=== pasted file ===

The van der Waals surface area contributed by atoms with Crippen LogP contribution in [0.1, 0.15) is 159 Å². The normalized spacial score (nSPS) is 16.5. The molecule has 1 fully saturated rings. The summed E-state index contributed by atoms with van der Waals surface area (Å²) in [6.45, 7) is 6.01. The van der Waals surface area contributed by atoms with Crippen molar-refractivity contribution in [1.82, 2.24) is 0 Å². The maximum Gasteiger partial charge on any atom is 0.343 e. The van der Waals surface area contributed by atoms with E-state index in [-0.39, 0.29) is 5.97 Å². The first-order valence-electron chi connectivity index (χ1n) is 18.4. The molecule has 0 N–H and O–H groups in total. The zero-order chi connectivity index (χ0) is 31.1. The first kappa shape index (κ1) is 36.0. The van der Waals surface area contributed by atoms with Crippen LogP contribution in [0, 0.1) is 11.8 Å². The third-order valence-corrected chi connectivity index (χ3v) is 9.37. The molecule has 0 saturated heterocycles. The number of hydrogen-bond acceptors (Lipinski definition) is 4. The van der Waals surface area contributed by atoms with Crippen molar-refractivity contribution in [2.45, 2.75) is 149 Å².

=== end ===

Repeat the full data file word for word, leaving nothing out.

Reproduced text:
The van der Waals surface area contributed by atoms with Crippen LogP contribution in [0.1, 0.15) is 159 Å². The normalized spacial score (nSPS) is 16.5. The molecule has 1 fully saturated rings. The summed E-state index contributed by atoms with van der Waals surface area (Å²) in [6.45, 7) is 6.01. The van der Waals surface area contributed by atoms with Crippen molar-refractivity contribution in [1.82, 2.24) is 0 Å². The maximum Gasteiger partial charge on any atom is 0.343 e. The van der Waals surface area contributed by atoms with E-state index in [-0.39, 0.29) is 5.97 Å². The first-order valence-electron chi connectivity index (χ1n) is 18.4. The molecule has 0 N–H and O–H groups in total. The zero-order chi connectivity index (χ0) is 31.1. The first kappa shape index (κ1) is 36.0. The van der Waals surface area contributed by atoms with Crippen LogP contribution in [0, 0.1) is 11.8 Å². The third-order valence-corrected chi connectivity index (χ3v) is 9.37. The molecule has 0 saturated heterocycles. The number of hydrogen-bond acceptors (Lipinski definition) is 4. The van der Waals surface area contributed by atoms with Crippen molar-refractivity contribution in [2.45, 2.75) is 149 Å².